No More Cotton? Meet Tennessee Farmer Johnny Verell
6 Jan 2331 min 13 sec

Johnny Verell left his Jackson, Tennessee farm to attend Murray State University at his grandfather’s insistence. “He said I couldn’t farm if I didn’t go to college,” Johnny says. He returned to the farm and now runs the 3rd generation operation along with his dad. The family made a major decision in 2006 when they quit cotton. Johnny explains that business decision and his operation. He also shares the 3 subjects he’s learned the most about from XtremeAg as well as the subjects on which he intends to contribute to XtremeAg’s followers. 

Presented by Advanced Drainage Systems with Support from Agricen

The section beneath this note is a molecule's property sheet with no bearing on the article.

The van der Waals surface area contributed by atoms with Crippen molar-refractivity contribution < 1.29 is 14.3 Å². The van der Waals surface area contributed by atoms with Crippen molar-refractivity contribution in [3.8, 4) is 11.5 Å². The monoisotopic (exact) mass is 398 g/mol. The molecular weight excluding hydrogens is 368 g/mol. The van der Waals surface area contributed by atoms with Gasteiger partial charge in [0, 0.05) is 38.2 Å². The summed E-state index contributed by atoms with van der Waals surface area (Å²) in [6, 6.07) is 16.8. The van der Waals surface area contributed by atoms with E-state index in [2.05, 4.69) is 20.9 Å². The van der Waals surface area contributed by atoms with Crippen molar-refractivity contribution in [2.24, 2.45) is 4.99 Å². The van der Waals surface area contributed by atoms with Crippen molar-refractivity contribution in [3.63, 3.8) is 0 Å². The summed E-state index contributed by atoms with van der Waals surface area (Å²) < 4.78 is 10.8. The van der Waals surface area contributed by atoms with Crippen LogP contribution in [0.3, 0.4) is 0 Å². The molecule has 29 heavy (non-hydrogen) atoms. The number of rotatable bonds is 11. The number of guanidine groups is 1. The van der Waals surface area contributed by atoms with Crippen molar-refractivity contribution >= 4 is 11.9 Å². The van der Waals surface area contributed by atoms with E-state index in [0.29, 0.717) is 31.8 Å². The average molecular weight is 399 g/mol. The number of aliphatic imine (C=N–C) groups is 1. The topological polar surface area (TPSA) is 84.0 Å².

00:00 We're gonna learn about Tennessee agriculture. We're learning about what he does how he does and how it's different from what you do most importantly what he 00:06 joined extreme AG to get and give Welcome to extreme AGS cutting the curve podcast where you get a guaranteed return 00:17 on investment of your time as we cut your learning curve with the information. You can apply to your farming operation immediately 00:23 extreme AG, we've already made the mistakes so you don't have to managing. Your Farm's Water Resources is a critical component to 00:33 a successful and sustainable farming operation Advanced Drainage Systems helps Farmers, just like you increase their yields up to 30% with their 00:42 technologically advanced Water Management products visit ads to see how they can keep your business flowing. 00:51 Now here's your host Damien Mason well greetings and welcome to another fantastic episode of extreme acts cutting the curve. We've got Johnny varel. As 01:00 our guest today Johnny is a Tennessee farmer and he's an extreme AG affiliate. We're happy to have him here. You know, we are learning and experiential platform. 01:09 That's what's really cool about this we bump into people at commodity classic whatever Farm progress show egg PhD field day and we hear people 01:18 say hey, I really like what you do out there because it's informative. It's not over my head the stuff that is you always bring it down to me. And also we 01:24 bring you a lot of different experiences from different farming operations that you can learn from what we're doing that today. Johnny Burrell is a Jackson Tennessee farm 01:33 guy who joined extreme AG as an affiliate. Why why did you join extreme magazine affiliate? Why you why are you here Johnny? 01:43 I just love the Brotherhood of it. I love the Practical farming aspect of where you get to see what everyone's doing 01:49 all across the country on their Farm. Like what makes their Farm tea what gives them the Cutting Edge in their area. Maybe 01:55 take a few of those things back to my farm to see if they'll work on our farm every day. That was much farming operation Jackson Tennessee. 02:03 It's kind of Central. Right right. We're right outside of Memphis in between Memphis and Nashville and the state of Tennessee. So on the west part of the state, there's cotton 02:12 Rays around here. So we're in the northern part of the Cotton Belt. This Farm was actually a predominant cotton Farm up until about 2006 02:21 and we transitioned into corn wheat soybeans. I'm a third generation farmer my granddad passed away about two years ago. 02:30 He started this Farm in operation back in the 60s and I still Farm alongside my father Allen. And we raise corn weight and soybeans. 02:40 Okay, when I think of obviously history Etc, I mean Memphis big cotton. I mean my God, that's like everything you learn about agriculture. The 02:50 economy of the Mid-South I think is what we call them. The Memphis is the capital of the mid South and then you just said something that's on a verge of 02:59 sacrilege really stopped producing cotton. I think they should have run your ass out of the state. Once you did that you should have no longer been allowed to be there. I mean, come on. That's what that's 03:09 what the whole that's what are you doing? Why would you quit doing cotton? Well, I was very fortunate. I had a grandfather that 03:15 didn't tell me. Hey, we got to do it like we've always done it. So my granddad was a numbers man. So if I showed him a paper 03:21 how we can make more money or the same money and save money while I'm doing it. He was all about it. And I mean that's what 03:27 really allowed us to transition. We started studying and I guess in the 2000s everyone started rotating corn into 03:33 cotton ground and then back to Cotton. So we started seeing if we actually put corn on some of our better ground where we always 03:39 put our cotton we can make these topping corn yields. So we started doing that and we started getting into wheat and it just really 03:45 allowed us to see that we could transition away from cotton and you know, having three or four crops on our farm every year. 03:51 So when I talked about King Cotton and you know, the whole history the Memphis the mid South what I do speak engagements in 03:57 Memphis, I'm always fascinated by that because it's so different from just a couple 400 miles north of there where I or 04:03 300 or whatever it is where I was raised in Indiana and you know, there's no cotton where I'm from and there's just 04:09 not that history of this crap and I've learned a lot about cotton since I joined extreme AG as the host and producer of this stuff with Matt miles 04:19 and he said, you know, if you've armed for other people they always wanted to put cotton in because it was the it was the bank, right? 04:28 So you always made more money. I mean it was it was the King Kong for a reason because it made money. And I think for years in the South it was the king soybean prices 04:38 came up soybean varieties changed we got to where we can make some pretty high in yield soybeans and the corn fall along too. And so it allowed us to really diversify. 04:47 We actually had cotton the first time since 2006 last year on our farming. We just kind of got back in it on three or four hundred acres to see what we could make if we 04:56 wanted to get back into the crop and we had a very successful crop last year it just for us just the grain bin 05:02 system that we have in place. Now, the grain facility that we have it really allows us to stay with growing. I know the one the big things, you know, some of our 05:11 guys that certainly our followers love to keep up with the agronomics and all that because Farmers love the farm and I 05:17 always bring it back to the business the money the return on investment, you know, the economics. This is a business. This is a business. You said 05:24 that you're fortunate. Your grandfather was not just steeped in Tradition. You know my God come hell or high water. We're going to grow cotton. That's what we do 05:33 here. He actually looked at the angels first off your fortunate and that's a good thing. Nextly. You said 05:42 that was 2006. We did that transition. I'm looking here on screen. You look to me like you're about in your mid thirties. Yeah, I'm 40 years old. Okay. So you 05:51 were 24 25 years old when you guys started talking about this. There's a lot of people say hey, it's neat that 05:59 you have this idea. But you know what you're in your 20s, once you come back when you've had a few years experience, but you came and said I really think we should 06:05 consider transitioning out of cotton. Was it you that led the charge was it grandfather? Was it father Allen now? I would say 06:11 it's more maybe what I went to college in, Kentucky. And so I went up there and saw how they're racing corn and wheat on their ground, you know 06:17 that concept where we are, you know, 40 50 bushel wheat was the common thing, you know, we're able to make 80 90 100 Bush a week. So when I went to college up there 06:26 I saw how these guys in West Kentucky were making these high and wheat yields kind of brought that back down here. When you look at the numbers, it 06:32 just really fits well, and it allows us to take a harvest a piece of harvest equipment like combine and go across three or four 06:38 crops versus going across one like you do with the cotton picture. You said that you dabble back 06:45 into a little bit of cotton and crop season 2022. It's my understanding this hard to dabble into because it needs such infrastructure. First off. You've got to 06:54 have your a lot of the gins. Our own cooperatively. So if you're wanting to produce it, you kind of have to own the right to Bill 07:02 take your stuff to the gym. How do you dabble in and out of cotton if that's the case? Well where we are it's more of a private individual 07:08 owns the Gen so there's multiple genes in our area, you know used to be several in East County. Now, there might be one in each County or two in each County. So they're still gems that 07:17 are probably on and you could take it pretty much anywhere you want and I just network with some neighbors and kind of maybe horses and soybeans 07:23 for them and they harvested my cotton for me times. They also a cotton-picker according to Matt miles. You're talking about 07:29 like 850 900,000 for a cotton pair. That's right. That's right. And you know, this isn't something you've got to have some acres to get 07:38 over to justify a 900,000 piece of equipment. That's exactly right. Okay. And by the way, am I accurate that that whole thing that there's some areas, 07:47 you know to get your cotton process. You've got a You've got to have a slot right? I mean isn't that the case for some places? Yeah, I mean, it just depends. 07:58 Like I said where I'm at is still more privately. owned pretty much has taken get to it the fastest or whoever you had a partnership 08:07 with like a relationship with is like a neighboring landowner or something like that. So it just worked out for us very well. So interesting 08:14 thing to me is that you've you know, you're not like 24 anymore. You're 40 years old. You joined 08:23 up extreme, egg. You keep up with what we're doing and then you're obviously going to provide some 08:29 stuff. So I want you to give me one or two big takeaways you learned before you joined up with us and 08:35 then one or two things you think that or at least categories you think you can pass on because there's a lot of things that you probably have 08:41 to to advise or or provide guidance on based on the things you've done. So the first first one one or two things that you've gotten from extreme egg, you know, 08:50 the fertility program that some of these guys run it's an area that I think I can continue working on and I mean, I think 08:56 we all can continue working on our fertility programs and involving thing every year prices going up and down a 09:02 different products that we're using but Just seeing how they do different things. You know, Chad Henderson might do one thing. Matt miles does one 09:11 thing you go farther north. They do something totally different that's pretty neat to me because that way I'm not just looking at what we do here in West 09:17 Tennessee. I can kind of see what some guys literally just a few hours, you know, south or east of me are doing a western here doing 09:23 to see what we can do here, you know to change up our fertility program and get that higher Roi because that's what we're after, you know are yields are ticking up 09:32 with the ROI that we can make is really on what we can do to say the money on the front end. Well and now fertilizer prices in 09:38 general have come of backed off from their high they were treated a bit but you're still talking about historically, you 09:44 know in the old days Johnny and you know this it was always just throw more fertilizer at it because it was generally a payback and it 09:53 was an inexpensive. It has not fertilizer has not been expensive last several years. So that's a good one that you think the fertility 09:59 also, you know, the fertility program that they do. They're always willing to change it. That's right. 10:04 That every year they're like they're tweaking it. So that's the cool thing is like Hey, we're gonna try this this year. And so that's good. So you think that you're going to glean a 10:13 lot of learning from fertility programs within the guys in extreme AG what else you think that you're you either have learned or hope to learn more about from the extreme 10:22 egg. I like looking at their planner set up saying what products are putting out or how they're putting out these products on their planner because 10:28 if you can see what somebody else has done a successfully that says you a lot of time and effort into buying the wrong 10:34 product that doesn't fit the application. So I really study what they're doing on their planners Network talk to them and you 10:40 know commodity classic different things to see what they're doing and then the next big thing. I'm kind of looking at we do have a lot of 10:46 Hill ground. So drain tile is not as important as it is for a lot of people, but we do have a lot of Creek Bottoms in our area that I really am looking forward to getting some 10:55 more insight on the drain tile and trying to figure out how to make that be a part of our operation. I'm from Northern Indiana. In 11:01 fact, we used to have a plant in my County. Old majenika tile they dug out clay and cooked it in ovens and made 11:10 it into clay drainage tile. I've been around from the time. I was born I understood drainage tiles. Just something you do because you know, we get 40 inches precipitation. 11:19 I joined up with extreme Ag and they say we got this sponsor called ads they make dreams. I'm like sure and then we start finding out that Chad Henderson 11:28 has never put in drainage tile and Matt miles. I'm like, I guess I hadn't thought of that. So in your part of the world 11:35 is drainage tile new. Is it something that's nobody's doing at all something. You've kind of heard of kind of where are you on the whole drainage thing right here 11:44 in our County. There's very very little drainage style put in but you go a little bit north towards Kentucky. There's more drying towel 11:50 that's been put in and there's a few guys kind of getting in the business to try to start pushing the drain down offer service to do 11:56 it, you know more one of those hands on guys, so I will continue to look at the equipment different guys are using to see if we can 12:03 Either purchase it or get a partner with it and go that way. Have you been like the Jazz where he's got the lift station and the 12:09 whole deal if you've been to there. I have not been to his farm and actually seen that out. I've seen those at the commodity classic 12:15 and how that works. I thought that was That's what I'm going to have because a lot of our areas if it's not draining, it's usually goes the ditches the same level as the field. Right, right? 12:24 Okay. So the three things that you either are already learning and hope to learn more about fertility programs. The guys are using 12:33 planter setups because you've got some hilly ground and by the way, I don't think if you I don't think it matters what kind of ground you have planter set up is Paramount to 12:42 you know, seed the soil contact spacing and all that. Probably doesn't matter whether you have curvy ground or not. That's right, and I mean I look at it more like 12:52 planners are several year investment when you buy one you really we might try tractors every year but Planters, we usually hold on to 12:59 for a few years. So I want to make sure I buy the right planner if I'm gonna order it from the factory and get the right attachments put on it that's going to 13:05 fit my operation the best. Hey Farmers want to save money on fertility without sacrificing yield. Harvest last season's nutrients for this season's 13:14 crop with extract powered by accomplished. I'm Damien Mason. I'm host of Extreme Ice cutting the curve and every day we talk about ways to be more 13:23 profitable and do better by your soils and I'm telling you this might be the answer extract powered by accomplish is 13:29 exclusively available from a nutrient AG Solutions. So contact your local nutrient AG Solutions crop consultant to learn more. 13:40 Those are the three things fertility program planner set up and drainage that you're that you're excited about getting what do 13:46 you think that you can contribute and you know, don't worry about being arrogant. Nobody thinks that what do you think that you can contribute and you look 13:52 at what's Johnny Farrell really good at or what does West Central Tennessee farming teach you that you can teach others what 14:01 what thing is either personal specific or Farm specific or your geography specific you can bring to others. Yeah, so we started doing right fertility in 14:10 2002 and I was able to incorporate that in our farm and operation just like to show my dad and grandfather how we can save money with it. So 14:19 we really wrapped up our very bright Chris sampling in 2012. So most of our Farms have been sampled on grits two and a half agreed since 14:28 the early 2000. So for two, so 20 years ago grid sampling kind of became a thing about 20 years ago, but not very 14:37 well adapted so you You were kind of at the front end of doing grid sampling on your soils. Yeah, it's all because of where I went to college that we 14:46 were kind of in The Cutting Edge of Precision farming so it allowed me to to get the Leading Edge of that and kind of understand and do a lot of it myself. 14:54 And so to me it's easier for our former to start a corporate and it's falling if he understands why he's doing something. So like if I pull soil samples I was able to write wrong fertility, 15:03 you know, recommendations and stuff like that and you can visually see what you're doing is working your level one out the field you're 15:09 getting a more uniform fertility program across the field. So in the early 2000 when we started 15:15 doing that we had so so much various one in the field to the other whether from the soul types change that you'll change 15:21 so that really allowed us to get a better uniform fertility program out there. So that's really what we try to capitalize 15:27 on. Okay variable rate fertility program is and that's really also then about your soil sampling. So we've we've covered 15:36 that a few different ways here on the extreme AG stuff and I'd like to hear what you got on that. What's the other thing that you can contribute? So we we raise 15:45 up corn and wheat and we raise. We are some at a very high moisture. So we're able to go out and we usually start harvesting corn 15:54 around 30% which I know there's some other guys in the program that do that too. And we're doing it to capitalize on our early premium at a local processing plant for the 16:03 corner ethanol plants somewhere like that. It's usually paying a pretty good premium and middle of August for that corner. Yeah, 16:09 so you where you are geographically you could be you can grab 30% corn in mid. August supplies are tight. So 16:18 certain processors are are in a premium for corn. Obviously, you're at a positive basis. It all sets that I mean you talk about getting like 16:27 four cents per our five cents per point. So if it were that way you'd be talking about like 75 cents, but it doesn't matter. So what is it how much how much is it worked 16:36 out for you? It's usually under 10 cents, you know for that for a ten point removal. So at 15 Point removal, it is probably around 15 16:45 cents realistically, so I've got a very To draw I've got a mixed flow dryer. It's very efficient. We put it in I guess about four years ago. We upgraded our 16:54 dryer because you're not you're not taking 30% corn to the ethanol plant. You're taking them 15% corn, but you can you you can justify the you 17:03 can justify the dry down absolutely and for us we don't really have a real local elevator. There's an inline elevator that's about 20 20 25 17:13 miles from us that we can go to but the ethanol plant the major elevators on Mississippi River about 60 65 miles. So from a truck and aspect 17:22 we've got a grain facility that we bring all of our grain in here process it dry. And then if the 17:28 premiums there will send it out. If not, we'll set on it. So we bring all of our soybeans here all of our week. 17:34 We do the same thing we Well before the weed what you're saying that you bring everything to your main farming operation and do 17:42 the dry whatever you're gonna do to it, I guess. that all makes sense, but The bringing the high moisture corn. You've you've 17:54 run the numbers that you can bring in you can Harvest it 30% because down there at the ethanol plant. They're paying you 18:00 know, what a buck overboard or something like that. That's right. That's right. Usually every year at the end of August first 18:06 week of September in our area. There's a really good premium. There's a couple of food processors that are paying for yellow corn too now 18:12 that you can really capitalize on it for us. It's getting it in and then the yield aspect we know it's five to ten percent increase in yield. We've done 18:21 several trials on our farm. We have a field day that we've kind of showcased that where you harvest corn at 25% come back three three to four 18:30 weeks later harvested at 15% and you actually see the real yield loss and it's pretty substantial and it 18:36 goes back to that fan on. Fan of loss. You've heard people talk about that. I never heard anybody talk about till I join extreme Ag and I start hearing Kelly Garrett talking 18:44 about it where there's you know, part of the colonel stays in the ear and and all this kind of thing. Yeah, and then 18:50 just the Harvest ability it allows us to use less equipment less less manpower to get our crop out because we can start early too. Yeah, so we just kind 18:59 of utilize what we have and we pretty much start around 30% We try to be done around 20% and have the whole prop out. 19:05 So interesting that to clarify you don't mean that it saved Manpower because somehow it's easier just that it lengthens your 19:11 season. That's right. That's right instead of having maybe three or four combines running we can get by with two or whatever. The number 19:17 is so why do you harvest wheat with us wet? It's the same concept for us. It's the same concept we're able to so we get our weed use 19:27 around the first week of Gene. We try to start harvestingly and if we just start say five seven eight 19:33 days earlier when you plant those soybeans over here, and we know in the month of June. Day is a big yield loss the later we plant specially closer to 19:41 July again. So we try to really start to get soybeans planted earlier to pick up that yield gain on the soybeans. A lot of times. You have good moisture. When you start planting wheat 19:50 beans instantly to the person that's from Nebraska or from where I'm from you're saying what the hell's he talking about? Because he forgot that he's doing something 19:59 that most people north of the Mason-Dixon Line. Don't do it all double crop mean. He's double 20:05 cropping. Yes. So you take your wheat, you take your wheat off a little bit green, but you think that it preserves more 20:11 yield by doing it that way then you do have to dry it. Normally you wouldn't think of drying wheat, certainly the people in Kansas are running or we through 20:20 a dryer it goes on a truck goes to a mill you're drying your wheat. Yeah, as long as it'll come out of the trucks. We're drying the weight. 20:26 So we have had it worse not really come out of the trucks actually Harvest it to get it into the grind system. So there is 20:32 a fine line there where you wet Yeah. We actually had a solid. Okay so far one year right next. Our weight sales and it was in the low 30s and it was pretty tough. 20:41 But anyways, it's the other thing we gained as a test weight because where we are we get a lot of these June rains that are two three inch hard rains. It 20:50 unlocked the test weights severely out of that week so we can go from low low 60 pound test weight to mid 20:56 50s if you're not real careful, so just picking up that that's true true yield gain there in that test weight. 21:03 Course we've had in the past for some of the elevators have reached out to us and asked us about bringing our wheat if we'll 21:09 hold it because of the test weight they can blend with it if they know what we have. So we've kind of figured out a little niche with harvesting the wheat wet. 21:15 It really does pay off every year. It doesn't work out because it can set into rain and then when the rain quits the week's dry, 21:21 but we always try to to start harvesting wheat, you know close to that 20% or maybe a little higher too. So yeah, but that's why that it comes up 21:30 and won't fall out of the truck. Yeah. All right. So what you just said though, then there's the big reason of doing this is and and we've been talking about this with the Other Extreme egg. That's 21:39 why I think it's cool. You're gonna contribute on your take on this as we move down the road that you've got 21:45 to get your weed out to give your second crop soybeans a Fighting Chance. That's right. That's 21:51 right. It just it allows us to pick up that premium daily length that we have, you know close to the 21:57 first of you and then the moisture we have like last year people didn't have their weight being fun and our area. 22:03 The 20th 25th of June it got so hot and dry. They never came up so good. So ideally you harvest your wheat somewhere 22:12 in the beginning week of June. That's right. And then you got the planter putting in soybeans right behind the combine and disrupt 22:21 on the combine and we've actually planted corn behind wheat a couple of times and 22:26 It all depends on. the the price of the corn with the inputs what we're going to do there because sometimes planting corn Lake didn't really you eliminating Factor 22:36 like it is on soybeans. We know the later you plant soybeans it can really affect it. But we have planted Corn Lake under irrigation and made some really good conversation. It depends 22:45 on where you are you're saying you're in a climatologically you're in an area that you'll still have enough fall and Enough 22:51 season and then and if you irrigate talk about the mix here. Do all your soybeans follow wheat or do you have any 23:00 that like Chad does wheat beans as my Southern friends column. I just always called double crop mean he does some that way but he does some more 23:09 than conventional and dependent. He looks as managing equipment and Manpower is the reason he switches his I think is as I remember him saying yeah, we're 23:18 about two thirds wheat beans double crop beans. That's where we are. So we also look at if we can get that ground planted in the fall and we don't have to plant that ground in the 23:27 spring we can wait we can really concentrate on our corn and early soybeans not worry about all this other ground that it's gonna be 23:33 Gene for we can plan it. So that's why so two thirds of your soybeans go in after the wheat right behind the combine taking off the wheat and then your mixture. 23:42 So there's about there's a bunch of Acres that get three care option two years. That's right. That's right. We used to be 50/50 literally if 23:50 it went into corn this year. It was we bends next year and then we've grown in size and we kind of figured out too that having weed every other year. We do 23:59 a little bit better if we have wheat every three years on some ground too. So you guys that get three crops every two years you 24:05 get three crops. This is why you're so much richer than me. I don't know about that. So here's the other thing on your acreage split when 24:15 you talk about you through some cotton back in the mix. What did it come at the expense of 24:22 we just it was just a good fit. We had kind of cut some corn acres and we thought we'd put those Acres back into cotton and then if we could figure out how to make it 24:31 work and make the yield where we want it and get the price where we want it on the Cotton because the price is very volatile on the Cotton in the 24:37 last two years has been extremely volatile but it's easy to plant soybeans and corn early behind cotton because 24:43 there's no residue. So in a no-till environment you have nothing out there to plant through the ground warms up faster. You don't 24:49 have the wheat straw the bean stubble all that on the ground like you do with double crop beans cotton is pretty much 24:55 bare ground. And that's one reason we did it because we want to plant some late March beans this year and we were able 25:01 to do that. So Johnny I cut you off when you were telling me the things that you can contribute we talked about variable rate fertility and your soil grid 25:09 sampling you think that you were at the front end of that and therefore you'll have 20 years of experience. Whereas somebody might only have a few years of experience. Remember we 25:20 don't we don't ever talk down to we let other AG platforms do that and I Twitter we're here to educate and 25:26 form and deliver Insight. So nowhere, we're being cocky. We're just saying there's something you've got a lot of experience with in that harvesting your 25:33 stuff my moisture as a management tool as a man as a time management and Labor Management and Equipment management tool, but then also as a yield bump and then a few 25:42 other reasons you gave a bunch of reasons why you did high moisture corn and week. Is there anything else you can contribute that you 25:48 think that other people that keep up with extreme egg might be like, oh damn, I never thought of that. Yeah. 25:57 You know, I don't know. It's just like you're talking about the fertility stuff the grid sampling all that stuff. There's so 26:03 many people doing it. Now. You can look at programs like this and really see what's working. And what's not when we started doing it. It was 26:09 more handheld devices that would lose GPS and all that. I mean, so I really like how just like on our drying system people can see what we're doing and I can see what 26:18 some you know other format miles or different ones are doing too. It's easy to not make mistakes when you can talk 26:25 to somebody that is a network. That's what I really learned over. The past few years is trying to Network and and try to build 26:31 a support team that helps you and all the different aspects of farming. It kind of a cool thing. And you're 26:37 about that age where you start to realize that you didn't know as much 20 years prior even 10 years 26:46 prior and you you you're like at that right phase where you're like man, I'm glad I've been doing this long as I have I still have a 26:55 bunch more to learn I feel bad for the people that think they can't be taught anything because they're just screwing yourself. It kind 27:01 of a neat thing you're at that right place where you're You know what you've learned and you then realize. 27:09 I got a lot more I can't learn but that's right. That's right. I think keep an open mind where there's row space and where 27:15 there's a fertility program anything like that is the key to farming right now because things are changing very fast. And now 27:21 what equipment costs and different things from doing costs. You can't afford to try everything on your own you kind of need to network and see what other people are doing. Also pretty hot 27:30 where you get in the summertime how many of your acres are irrigated so 27:35 About 20% about 20% and then you talked about farming with your father you're 40. So that means if I'm running my math, he's probably pushing somewhere in his 60s. Where does 27:45 the where does the operation go? What does he stay with it? Does he wants guys that's gonna still be running the combine when he's 90 Boston you around or is he going to be very 27:54 politely just in an advisory role that let's Johnny continue to you know, grow the operation. What's that look like 28:03 Unless I can see him staying around for a long time doing that and my granddad he was 96 still driving a 28:09 tractor and a Dozier when he passed away. So. My granddad was about his hands on his anyone could be especially for his age. He was here every day, but we all kind of have our jobs 28:18 our our specialty. So to say my dad is more on the Working on the shop getting some stuff done there. I'm more in the office getting some business stuff done working on the computer that 28:29 type thing. So it's always worked really. Well. I kind of fill in my grandad's role as the the manager from a book 28:35 standpoint of managing our inputs and all that. My dad always did in the shop work and got stuff done and they've kind of you got to have both so it 28:44 just always worked out good. You gotta have both and that's a fact this this part is the the part 28:50 that I think is where everybody needs to grow the business the desk the phone calls the the 28:56 networking as you said and still The Continuous learning I'm gonna wrap things up here Johnny Burrell of Jackson 29:03 Tennessee third generation farmer and old enough to have a lot of knowledge young enough to realize he has a heck of a lot to learn. That's I 29:12 think you're at that. Perfect. You're that perfect age there and that regard closing thoughts give it to 29:18 me on the way out the door. Why why you're excited about being part of streaming why we're excited to have you more. 29:23 importantly closing thoughts for you I'm looking forward to this 2023 season. It's definitely hopefully it's gonna go a lot better than the 29:31 2022 was for us and with this partnership here and and being able to talk to the guys and build a good support team and see what's going on across the country and maybe 29:40 see what works one area before I try it this year. I'm gonna let Chad try everything because he's a little farther south and and Mr. Matt 29:49 that way when I start planting a few weeks later. I always be a couple. Oh, yeah, I do is just be a couple weeks behind them. I got 29:55 they they helped out the guys last year. Remember Chad was gonna trial of product and it was an absolute turd. I'm not being mean 30:01 it was a company was gonna work with us and the product was just an absolute. Turd and Chad said, hey guys, do not 30:07 use this input. And so you're you're fortunate. You're not you don't go first, right? You're like you go third. All right Johnny morale. My name is Damian Mason, 30:17 by the way, you're gonna hear more from Johnny because he's participating in the wager. That's right, 2023 wheat wager 30:23 that Matt miles one last year you got 121 bushel wheat last year. So anyway, John is gonna be a part of that and we'll be talking to him in another episode about why 30:31 he's bringing his A-game and how he's bringing his a game to the wheat wage or until next time. Thank you being here, Mr. Rural. 30:36 Thank you until next time it's extreme eggs cutting the Curve. That's a wrap for this episode of cutting the curve, but 30:45 there's plenty more check out where you can find past episodes instructional videos and articles to help you squeeze more profit out 30:55 of your farm cutting. The curve is brought to you by Advanced Drainage Systems the leader in agriculture Water Management Solutions.